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Research Affiliates

Do UK stock market valuations signal the trade of the decade?

In part two of this three-part series, Rob Arnott, the founder and chairman of Research Affiliates, and colleagues Vitali Kalesnik, a partner and head of research in Europe, and Lillian Wu, vice president of the firm’s European business strategy, consider why London stocks are the newest valuation opportunity.
When the going gets tough…
The considerable stimulus packages and aggressive monetary policies of 2020 have led to further declines in discount rates around the world. Near-record-low interest rates meant that a record US$18trn in bonds globally sported negative yields as of December 2020 (Mullen and Ainger, 2020).
The “TINA” (there is no alternative) narrative propelled US equities to very high valuations relative to historical levels. At a time when most fixed-income assets are priced to deliver anaemic or negative yields and starkly negative real returns, and when US equities are very expensive, valuations are unsurprisingly elevated, far away from historical norms.
In the last nearly 60 years, the US equity market has only been more expensive than its current valuation, based on price-to-book ratio, one-sixth of the time; more expensive based on price-to-five-year average cash-flow ratio only 8% of the time; and more expensive based on price-to-five-year average sales ratio only 6% of the time.
The majority of the developed equity markets, however, are not so expensive. Australian, European, Japanese, and emerging market equities are all trading within hailing distance of their historical medians of valuation based on price to book and price to cash flows, while Australian and European equities are in the most expensive quintile based on price to sales. 
The UK equity market stands out as trading cheaper than our last named trade of the decade — the emerging markets. Among the major equity markets, at the end of 2020, UK stocks are trading in the cheapest quintile of their historical norms based on both price-to-book and price-to-five-year average cash-flow ratios, and in the bottom third, based on price-to-five-year average sales ratio.
Why is the UK market trading so cheap? First, following the global financial crisis, both European and UK equities lagged, shunned by investors in the wake of the debt crises in Greece and Italy.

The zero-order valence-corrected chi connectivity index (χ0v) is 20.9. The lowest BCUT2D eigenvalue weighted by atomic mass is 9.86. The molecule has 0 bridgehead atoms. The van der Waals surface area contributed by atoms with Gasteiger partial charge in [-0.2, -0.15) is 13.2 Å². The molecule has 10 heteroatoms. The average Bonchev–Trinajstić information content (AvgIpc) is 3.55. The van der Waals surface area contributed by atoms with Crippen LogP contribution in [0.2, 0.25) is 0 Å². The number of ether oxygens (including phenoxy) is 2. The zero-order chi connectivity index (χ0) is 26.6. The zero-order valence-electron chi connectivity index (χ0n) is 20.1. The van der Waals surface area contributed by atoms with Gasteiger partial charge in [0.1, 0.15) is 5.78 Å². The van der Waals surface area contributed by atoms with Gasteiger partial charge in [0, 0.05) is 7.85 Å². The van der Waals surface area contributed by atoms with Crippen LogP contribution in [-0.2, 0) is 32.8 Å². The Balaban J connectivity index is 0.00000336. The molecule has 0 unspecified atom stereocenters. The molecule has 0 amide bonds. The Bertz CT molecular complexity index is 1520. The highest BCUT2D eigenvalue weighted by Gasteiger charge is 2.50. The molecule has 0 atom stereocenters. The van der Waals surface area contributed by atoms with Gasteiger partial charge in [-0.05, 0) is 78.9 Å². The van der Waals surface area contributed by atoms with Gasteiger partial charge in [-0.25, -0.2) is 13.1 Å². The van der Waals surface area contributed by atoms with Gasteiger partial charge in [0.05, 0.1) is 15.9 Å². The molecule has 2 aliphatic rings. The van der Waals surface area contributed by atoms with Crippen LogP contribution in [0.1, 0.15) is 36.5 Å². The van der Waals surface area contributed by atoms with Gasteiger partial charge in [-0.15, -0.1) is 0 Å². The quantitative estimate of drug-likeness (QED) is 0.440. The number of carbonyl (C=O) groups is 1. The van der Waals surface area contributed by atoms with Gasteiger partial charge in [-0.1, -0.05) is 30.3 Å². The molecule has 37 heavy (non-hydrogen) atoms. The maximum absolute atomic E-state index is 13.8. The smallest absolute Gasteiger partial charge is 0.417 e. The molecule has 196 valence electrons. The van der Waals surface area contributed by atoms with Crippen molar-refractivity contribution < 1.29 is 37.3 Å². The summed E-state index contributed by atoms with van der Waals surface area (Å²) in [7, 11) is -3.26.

As the situation in Continental Europe normalised, the United Kingdom was hit by another shock — Brexit — which drove down UK equity valuations even before the COVID pandemic. The fact that the COVID-19 pandemic hit the UK particularly hard was the last big link in the chain of events responsible for the UK's current cheap valuations.
“Most investors are transfixed by current events, but surprisingly few ask: ‘Will these events matter much in five years?’”
Cheap valuations can mean either:
  1. an attractive buying opportunity because assets are temporarily depressed due to fear and high-risk aversion, or
  2. a value trap in which the financial prospects of British companies could continue declining.


If Brexit and the COVID-19 lockdowns are the two main factors responsible for the troubled valuations, will they continue to dampen UK companies’ operations and profits five years hence? 


Vaccination, Brexit deal, and mean reversion

The cause of the COVID-19 crisis is biological, and the exit from the crisis will also be biological. The world will emerge from the crisis when the global population achieves herd immunity, halting the ready transmission of the disease. Herd immunity can be achieved through immunisation or in the old-fashioned way as people are exposed to COVID-19 and either contract the disease or exhibit resistance. 

Presumably, in the United States and Western Europe, which did not pursue the intrusive contact tracing, enforced quarantines, and closed borders of East Asia and Oceania, a decent share of the population has already been exposed. When most of the rest, the unexposed, have been immunised, the population should approach herd immunity or strong resistance to the virus.

The good news is that several vaccines have shown both safety and efficacy in building immunity against the SARS-CoV-2 virus, the COVID-19 pathogen. Creating the vaccines, producing many millions of doses, and administering those doses to the majority of the population in a short time period is a difficult scientific, industrial, and logistical challenge.

That said, the United States alone distributes nearly 200 million flu vaccines each year (an estimated 198 million in the 2020-2021 flu season and 175 million in the previous flu season, according to the Centers for Disease Control and Prevention). So, the challenge is manageable.



How are different countries coping with vaccination?

As of 13 February 2021, the United Kingdom is a clear leader in vaccination, having vaccinated 20.6% of its population with at least one vaccine dose. The United States is second in the running among the large economies, with 10.7% of the population having received at least one vaccine dose by mid-February 2021, and well over 1 million people “getting the jab” every single day. Other countries, however, significantly lag behind.

The European Union’s progress has been deeply disappointing, with only about 3% of its citizens immunised thus far. Given that most vaccine doses were first delivered in January 2021, the United Kingdom clearly has one of the fastest rates of vaccination in the developed world. The end of the COVID-19 threat is within sight in the UK, and the nation’s rapid progress could be a real tailwind for its economy and equity market.